The anticlerical movement on the eve of 1905

The anticlerical movement on the eve of 1905

"Here is the enemy" Poster for the magazine Lantern.

© Contemporary Collections

Publication date: February 2007

Historical context

France on the eve of the 1905 separation law

France in the first decade of the 20th centurye century is plagued by many divisions: the Dreyfus Affair made a lasting impression, and despite the presidential pardon enjoyed by the soldier in 1901, requests for rehabilitation have already been launched by the former lifer (they will end in 1906). This affair has resulted in the formation of two opposing blocs in France, which are more or less the same in opposing each other on the religious question.

The place of the Catholic Church in political affairs (defined since the Napoleonic Concordat of 1801) indeed provokes a violent quarrel between the clerical party and the majority political groups in the Chamber of Deputies, in particular the radical party. The religious divide in 1902 is therefore a reality in France during the Belle Epoque and each side does not hesitate to employ frontal attacks, violent against the opposing party, like this magazine cover.

Image Analysis

Denounce the influence of the Catholic Church

This 1902 poster is a cover of the magazine Lantern, violently anticlerical and republican newspaper, edited by Victor Flachon. For the author of this poster, the danger is clearly highlighted. The man of the Church aped in the guise of a bat covers the city of Paris with his menacing shadow and prevents the "city of light" from receiving the clarity of the solar star. The phrase “Here is the enemy” refers directly to Léon Gambetta's speech to the Chamber of Deputies who, repeating the words of his friend Peyrat in 1863, exclaimed from the rostrum on May 4, 1877: “clericalism, here we are. enemy! ".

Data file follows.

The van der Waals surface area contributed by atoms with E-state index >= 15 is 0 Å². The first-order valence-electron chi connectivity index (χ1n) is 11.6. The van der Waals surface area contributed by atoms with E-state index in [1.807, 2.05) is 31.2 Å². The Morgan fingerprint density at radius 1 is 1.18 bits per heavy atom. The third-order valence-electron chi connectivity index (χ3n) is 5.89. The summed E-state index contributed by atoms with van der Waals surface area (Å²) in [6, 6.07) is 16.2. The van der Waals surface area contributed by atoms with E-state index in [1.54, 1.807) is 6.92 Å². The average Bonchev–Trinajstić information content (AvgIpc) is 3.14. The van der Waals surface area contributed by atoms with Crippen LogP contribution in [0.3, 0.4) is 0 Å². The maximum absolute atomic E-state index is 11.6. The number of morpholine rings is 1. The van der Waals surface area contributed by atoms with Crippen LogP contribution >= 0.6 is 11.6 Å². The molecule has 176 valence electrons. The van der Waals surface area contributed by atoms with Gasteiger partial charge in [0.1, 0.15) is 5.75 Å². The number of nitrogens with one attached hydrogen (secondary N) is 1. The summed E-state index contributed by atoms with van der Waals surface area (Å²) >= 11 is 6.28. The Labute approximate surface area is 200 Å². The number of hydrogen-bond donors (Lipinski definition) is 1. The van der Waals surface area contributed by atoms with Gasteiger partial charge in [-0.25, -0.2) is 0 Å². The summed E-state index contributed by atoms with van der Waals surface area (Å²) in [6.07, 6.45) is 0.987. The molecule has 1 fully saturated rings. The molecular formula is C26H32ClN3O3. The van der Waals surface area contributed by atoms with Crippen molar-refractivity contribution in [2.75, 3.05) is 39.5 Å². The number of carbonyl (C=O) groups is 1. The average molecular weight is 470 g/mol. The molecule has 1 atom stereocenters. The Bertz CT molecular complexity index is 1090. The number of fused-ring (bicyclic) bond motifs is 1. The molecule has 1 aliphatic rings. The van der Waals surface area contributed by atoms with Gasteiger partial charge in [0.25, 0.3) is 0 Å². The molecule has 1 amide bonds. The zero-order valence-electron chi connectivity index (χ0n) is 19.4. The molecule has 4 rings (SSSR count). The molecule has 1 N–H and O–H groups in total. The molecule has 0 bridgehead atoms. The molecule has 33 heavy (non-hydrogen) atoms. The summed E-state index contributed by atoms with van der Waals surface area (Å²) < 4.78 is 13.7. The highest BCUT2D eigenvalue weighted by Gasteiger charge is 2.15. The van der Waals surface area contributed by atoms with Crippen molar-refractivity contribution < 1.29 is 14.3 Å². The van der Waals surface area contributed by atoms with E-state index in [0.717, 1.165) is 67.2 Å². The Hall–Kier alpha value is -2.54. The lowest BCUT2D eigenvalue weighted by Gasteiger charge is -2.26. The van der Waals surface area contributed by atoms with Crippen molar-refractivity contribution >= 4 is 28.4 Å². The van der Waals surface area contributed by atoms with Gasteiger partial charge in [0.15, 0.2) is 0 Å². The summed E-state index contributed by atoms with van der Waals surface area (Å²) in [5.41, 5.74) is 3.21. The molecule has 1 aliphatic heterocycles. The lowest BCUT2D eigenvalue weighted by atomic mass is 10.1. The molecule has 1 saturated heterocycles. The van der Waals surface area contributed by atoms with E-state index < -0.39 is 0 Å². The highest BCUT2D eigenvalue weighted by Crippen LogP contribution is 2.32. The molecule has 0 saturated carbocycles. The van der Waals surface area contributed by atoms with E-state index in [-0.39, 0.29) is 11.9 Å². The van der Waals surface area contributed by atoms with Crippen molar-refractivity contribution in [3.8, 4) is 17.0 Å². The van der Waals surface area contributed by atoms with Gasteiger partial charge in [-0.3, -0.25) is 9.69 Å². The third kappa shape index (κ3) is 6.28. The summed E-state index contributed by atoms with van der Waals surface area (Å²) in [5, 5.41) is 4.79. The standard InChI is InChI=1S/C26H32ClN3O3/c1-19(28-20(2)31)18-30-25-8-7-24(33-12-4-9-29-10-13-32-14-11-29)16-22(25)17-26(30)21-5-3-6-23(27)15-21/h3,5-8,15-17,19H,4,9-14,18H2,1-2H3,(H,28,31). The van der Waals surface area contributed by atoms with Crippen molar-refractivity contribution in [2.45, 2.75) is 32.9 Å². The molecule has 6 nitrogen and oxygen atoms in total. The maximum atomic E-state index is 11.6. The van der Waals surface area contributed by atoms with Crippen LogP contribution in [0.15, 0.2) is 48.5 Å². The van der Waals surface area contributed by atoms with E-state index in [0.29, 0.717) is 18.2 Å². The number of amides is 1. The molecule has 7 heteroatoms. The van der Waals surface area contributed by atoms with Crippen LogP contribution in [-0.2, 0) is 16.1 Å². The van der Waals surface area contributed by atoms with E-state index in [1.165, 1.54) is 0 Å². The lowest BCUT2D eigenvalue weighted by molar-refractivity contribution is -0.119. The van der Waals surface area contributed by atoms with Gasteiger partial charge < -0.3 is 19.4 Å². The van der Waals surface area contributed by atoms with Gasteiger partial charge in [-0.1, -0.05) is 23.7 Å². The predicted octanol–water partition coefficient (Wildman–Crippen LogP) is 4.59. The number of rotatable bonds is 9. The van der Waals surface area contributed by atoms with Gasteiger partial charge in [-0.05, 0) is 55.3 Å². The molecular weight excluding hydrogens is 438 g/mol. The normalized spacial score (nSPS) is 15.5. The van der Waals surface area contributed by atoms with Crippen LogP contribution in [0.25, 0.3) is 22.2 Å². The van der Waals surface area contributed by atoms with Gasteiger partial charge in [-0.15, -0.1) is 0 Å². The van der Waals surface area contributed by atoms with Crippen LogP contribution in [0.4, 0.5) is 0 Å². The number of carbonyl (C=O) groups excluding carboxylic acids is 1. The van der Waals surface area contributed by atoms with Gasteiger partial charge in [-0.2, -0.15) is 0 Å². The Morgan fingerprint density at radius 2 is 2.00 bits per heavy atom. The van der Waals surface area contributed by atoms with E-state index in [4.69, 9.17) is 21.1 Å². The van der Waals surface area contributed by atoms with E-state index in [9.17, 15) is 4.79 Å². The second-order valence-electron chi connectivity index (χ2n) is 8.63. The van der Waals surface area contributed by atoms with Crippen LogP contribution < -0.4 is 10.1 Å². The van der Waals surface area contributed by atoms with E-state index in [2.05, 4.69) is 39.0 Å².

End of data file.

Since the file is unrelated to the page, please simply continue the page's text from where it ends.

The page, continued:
This poster really insists on a district of Paris: the Butte Montmartre. The mill of course, but above all the Basilica of the Sacred Heart which is gripped by the clerk's hooked hands. This place of worship is a symbol for the anticlericals of the 1900s since this building was built to "expiate the crimes of the Communards" after the events of 1871 and the repression by the Versailles troops of the popular uprising (strong representation of workers among the Communards), patriotic (refusal of defeat against Prussia) and republican of the Commune. This construction, the realization of which was voted in 1873 by the National Assembly with a strong monarchist majority, proved the weight of the Catholic Church in the political life of the time since a Revolution had to be erased by the construction of a religious building.


Lantern therefore proposes to unmask the enemies of the Republic and reveal them to the French population. The poster, by the mark left in the Parisian sky and by the preeminence of dark colors, highlights the power and the omnipresence of the Church and therefore the need to fight against it with force. This dismal trace in the Parisian sky (evocation of the trace of a snake?) Can also be analyzed historically: it is lost in the sky and can symbolize the ancestral side of this influence of the Catholic Church on French society. .